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Meet J’s new baby coordinator/mentor

Posted on 09 November 2017 by admin

Staff report

Last week the J launched its newest set of programs, J Baby. The classes include, among others, Newborn 101, Sleep Tight, Steam Babies, Music Makers, Stroller Exercise and Parent and Baby Yoga. Some gatherings will be social while others will be experiential or educational. Registration and class descriptions can be found at http://www.jccdallas.org/earlychildhoodcenter/j-baby/.
The TJP caught up with J Baby Coordinator and Mentor Teacher Dave Stanton to learn a little bit more about the innovative program. Rounding out the multidisciplinary staff are J Early Childhood Director Tara Ohayon and J Baylor Scott & White Health Wellness coordinator Brett Unell
TJP: What is J Baby?
DS: More than any educational or mindfulness tidbits (of which our speakers can dole out plenty) and more than any learning moments your child may experience in any class, our J Baby programming is designed to create a positive space that facilitates parents creating impactful moments. Whether it is through meeting other parents and shedding the feeling of isolation, or bonding with your baby in new and different ways, or having something to look forward to twice a month at our Babies and Bagels speaker series, we are becoming a little corner of Dallas where parents can be their cranky, over-caffeinated, in awe of their child, sleep-deprived, loving, coffee-stained selves.
TJP: How did you come up with the idea for J Baby?
DS: I sat down with Tara Ohayon, our Early Childhood Education director, and Brett Unell, our Baylor Scott & White Health Wellness coordinator, this summer to talk about ways to make the J a destination for more people. My focus immediately turned to finding a way to make parents of babies and toddlers feel welcome, able to connect with other parents and bond over the shared experiences of parenting. In a day and age when so many people follow careers far away from families, the built-in support network of parents, grandparents, aunts, uncles and even friends don’t necessarily follow.
TJP: Tell us a little bit about yourself

Submitted photo David Stanton, his wife Dr. Stephanie Langin-Hooper and their son Myer Stanton

Submitted photo
David Stanton, his wife Dr. Stephanie Langin-Hooper and their son Myer Stanton

DS: I’ve been working with children in the field of summer camps and education for almost two decades now, with every age from infants up through high school. So there was no doubt in my mind that I was adequately prepared — as prepared as one could be — to become a new father. And as somebody who has survived the (almost) first two years of fatherhood, I can say that while my background running a lab preschool and working as a Mentor Teacher at the J was incredibly helpful, it did not necessarily make the responsibility any easier for me or my wife.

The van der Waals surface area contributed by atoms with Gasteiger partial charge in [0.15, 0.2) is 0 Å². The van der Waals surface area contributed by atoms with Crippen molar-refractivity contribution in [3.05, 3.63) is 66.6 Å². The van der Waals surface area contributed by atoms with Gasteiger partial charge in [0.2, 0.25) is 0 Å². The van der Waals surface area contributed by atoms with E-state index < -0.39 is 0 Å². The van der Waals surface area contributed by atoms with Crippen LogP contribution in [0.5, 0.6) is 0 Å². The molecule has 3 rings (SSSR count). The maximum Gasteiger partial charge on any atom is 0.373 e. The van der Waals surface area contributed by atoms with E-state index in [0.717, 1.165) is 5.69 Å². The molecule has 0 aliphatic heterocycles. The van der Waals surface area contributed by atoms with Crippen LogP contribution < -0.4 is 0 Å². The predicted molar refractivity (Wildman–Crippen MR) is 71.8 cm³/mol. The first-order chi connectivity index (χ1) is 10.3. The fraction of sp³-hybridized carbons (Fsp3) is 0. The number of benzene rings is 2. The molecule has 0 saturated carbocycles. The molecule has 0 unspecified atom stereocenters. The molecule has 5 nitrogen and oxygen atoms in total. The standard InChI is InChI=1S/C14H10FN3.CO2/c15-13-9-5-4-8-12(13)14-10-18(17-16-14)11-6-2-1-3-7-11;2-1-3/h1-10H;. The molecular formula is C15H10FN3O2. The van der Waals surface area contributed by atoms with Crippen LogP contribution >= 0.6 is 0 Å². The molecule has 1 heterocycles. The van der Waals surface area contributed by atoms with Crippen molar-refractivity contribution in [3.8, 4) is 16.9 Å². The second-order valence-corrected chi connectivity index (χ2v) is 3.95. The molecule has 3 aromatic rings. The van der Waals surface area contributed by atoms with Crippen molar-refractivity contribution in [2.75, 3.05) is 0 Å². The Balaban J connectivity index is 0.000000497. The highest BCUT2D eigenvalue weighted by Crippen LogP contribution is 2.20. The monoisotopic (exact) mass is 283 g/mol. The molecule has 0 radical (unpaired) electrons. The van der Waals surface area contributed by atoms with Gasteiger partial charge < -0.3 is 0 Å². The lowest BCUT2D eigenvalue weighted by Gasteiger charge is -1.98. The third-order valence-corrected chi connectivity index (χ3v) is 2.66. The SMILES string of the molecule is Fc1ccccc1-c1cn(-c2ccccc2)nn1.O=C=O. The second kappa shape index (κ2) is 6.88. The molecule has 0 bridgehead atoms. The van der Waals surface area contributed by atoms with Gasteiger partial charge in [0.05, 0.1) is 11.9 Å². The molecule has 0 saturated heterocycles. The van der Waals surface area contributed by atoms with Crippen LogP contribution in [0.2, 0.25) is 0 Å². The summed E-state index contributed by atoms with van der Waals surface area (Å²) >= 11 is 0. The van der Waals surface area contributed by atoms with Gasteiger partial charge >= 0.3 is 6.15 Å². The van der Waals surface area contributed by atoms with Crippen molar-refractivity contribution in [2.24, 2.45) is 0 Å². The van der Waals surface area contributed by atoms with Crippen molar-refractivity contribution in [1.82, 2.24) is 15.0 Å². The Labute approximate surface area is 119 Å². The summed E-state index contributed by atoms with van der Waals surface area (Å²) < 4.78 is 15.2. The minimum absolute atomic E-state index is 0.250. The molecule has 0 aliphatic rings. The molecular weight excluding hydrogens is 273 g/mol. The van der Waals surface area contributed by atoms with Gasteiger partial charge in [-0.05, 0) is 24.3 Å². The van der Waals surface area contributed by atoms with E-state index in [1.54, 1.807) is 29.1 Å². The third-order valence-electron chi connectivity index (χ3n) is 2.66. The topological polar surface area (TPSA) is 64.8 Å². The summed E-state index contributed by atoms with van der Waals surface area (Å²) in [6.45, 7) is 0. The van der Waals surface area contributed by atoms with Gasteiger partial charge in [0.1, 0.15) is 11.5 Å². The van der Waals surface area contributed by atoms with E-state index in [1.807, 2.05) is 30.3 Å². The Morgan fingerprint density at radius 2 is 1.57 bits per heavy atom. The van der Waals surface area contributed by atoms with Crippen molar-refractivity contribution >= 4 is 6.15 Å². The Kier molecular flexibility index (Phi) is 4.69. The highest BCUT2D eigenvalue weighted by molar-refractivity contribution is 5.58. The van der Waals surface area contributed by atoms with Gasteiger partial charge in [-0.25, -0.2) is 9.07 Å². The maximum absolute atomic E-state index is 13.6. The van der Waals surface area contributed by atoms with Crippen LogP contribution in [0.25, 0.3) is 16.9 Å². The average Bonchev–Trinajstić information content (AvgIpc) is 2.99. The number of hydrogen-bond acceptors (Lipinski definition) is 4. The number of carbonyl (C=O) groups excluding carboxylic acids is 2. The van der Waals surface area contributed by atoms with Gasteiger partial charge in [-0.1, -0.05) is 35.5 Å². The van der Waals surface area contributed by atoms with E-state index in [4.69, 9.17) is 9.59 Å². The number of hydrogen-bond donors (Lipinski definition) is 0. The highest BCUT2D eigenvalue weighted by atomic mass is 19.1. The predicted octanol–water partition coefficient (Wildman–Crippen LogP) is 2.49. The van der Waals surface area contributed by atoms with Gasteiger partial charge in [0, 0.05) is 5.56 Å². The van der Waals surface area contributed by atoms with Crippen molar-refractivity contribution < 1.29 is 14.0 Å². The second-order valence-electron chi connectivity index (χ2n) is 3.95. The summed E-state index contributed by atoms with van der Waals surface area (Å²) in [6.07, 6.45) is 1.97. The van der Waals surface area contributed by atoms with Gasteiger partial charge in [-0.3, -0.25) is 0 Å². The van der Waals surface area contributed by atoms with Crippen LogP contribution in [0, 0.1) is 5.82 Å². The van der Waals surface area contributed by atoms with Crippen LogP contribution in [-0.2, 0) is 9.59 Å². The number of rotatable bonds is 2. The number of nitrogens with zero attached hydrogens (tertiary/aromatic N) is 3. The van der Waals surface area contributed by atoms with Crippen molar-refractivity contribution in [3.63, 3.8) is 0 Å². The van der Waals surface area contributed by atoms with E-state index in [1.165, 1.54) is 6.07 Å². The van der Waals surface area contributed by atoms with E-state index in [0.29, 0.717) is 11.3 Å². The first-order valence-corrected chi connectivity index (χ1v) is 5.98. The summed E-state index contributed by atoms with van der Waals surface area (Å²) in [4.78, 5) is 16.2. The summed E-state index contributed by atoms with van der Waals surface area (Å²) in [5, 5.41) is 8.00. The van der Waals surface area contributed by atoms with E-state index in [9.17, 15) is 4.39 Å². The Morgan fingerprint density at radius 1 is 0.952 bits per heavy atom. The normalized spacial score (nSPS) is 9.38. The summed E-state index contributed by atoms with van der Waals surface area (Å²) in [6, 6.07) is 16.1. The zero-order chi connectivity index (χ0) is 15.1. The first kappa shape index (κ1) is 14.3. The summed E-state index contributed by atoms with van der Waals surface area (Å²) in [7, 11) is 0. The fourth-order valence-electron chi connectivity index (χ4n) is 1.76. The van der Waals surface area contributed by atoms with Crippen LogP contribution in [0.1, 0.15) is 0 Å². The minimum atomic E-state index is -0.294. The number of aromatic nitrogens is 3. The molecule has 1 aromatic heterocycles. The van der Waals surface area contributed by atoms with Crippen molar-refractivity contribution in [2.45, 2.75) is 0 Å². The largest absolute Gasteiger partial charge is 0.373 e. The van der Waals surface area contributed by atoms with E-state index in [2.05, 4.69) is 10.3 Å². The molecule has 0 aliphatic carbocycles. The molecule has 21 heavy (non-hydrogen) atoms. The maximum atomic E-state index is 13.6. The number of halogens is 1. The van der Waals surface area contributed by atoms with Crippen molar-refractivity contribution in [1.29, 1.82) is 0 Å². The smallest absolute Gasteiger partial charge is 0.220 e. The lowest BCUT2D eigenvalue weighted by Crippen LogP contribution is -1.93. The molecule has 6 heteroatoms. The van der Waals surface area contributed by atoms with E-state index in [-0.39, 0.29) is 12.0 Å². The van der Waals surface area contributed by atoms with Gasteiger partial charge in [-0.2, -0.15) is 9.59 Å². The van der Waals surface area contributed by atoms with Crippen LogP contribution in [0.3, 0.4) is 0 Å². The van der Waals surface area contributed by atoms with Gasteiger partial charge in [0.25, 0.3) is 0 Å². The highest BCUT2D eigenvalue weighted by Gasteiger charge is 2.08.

When my wife and I relocated to Dallas several years ago, we did not have much of a support network. And for the most part, that was completely fine pre-parenthood. It had been a similar experience during three years in Ohio and we were used to transitioning lives in new cities. But something was different when our son was born. There were some days that were deemed a success if we got a shower before five o’clock in the evening. Dishes piled up in the sink. I’m pretty sure there was one day I wore a shirt covered in spit up from morning digestive pyrotechnics without even realizing it. And for every incident that I can cite, I’m sure my wife could come up with dozens more.
There are so many questions that weren’t answered in baby books, or that we didn’t necessarily agree with — surely there is more than one definitive answer out there. Certainly there must have been other parents going through the same overtired, underlaundered, extra-snippy, “if you give me one more look about my fussy baby, I’m going to scream until my lungs give out” emotional revolving door that is the daily grind of parenting an infant.
J Baby helps to support parents through these trying early years.

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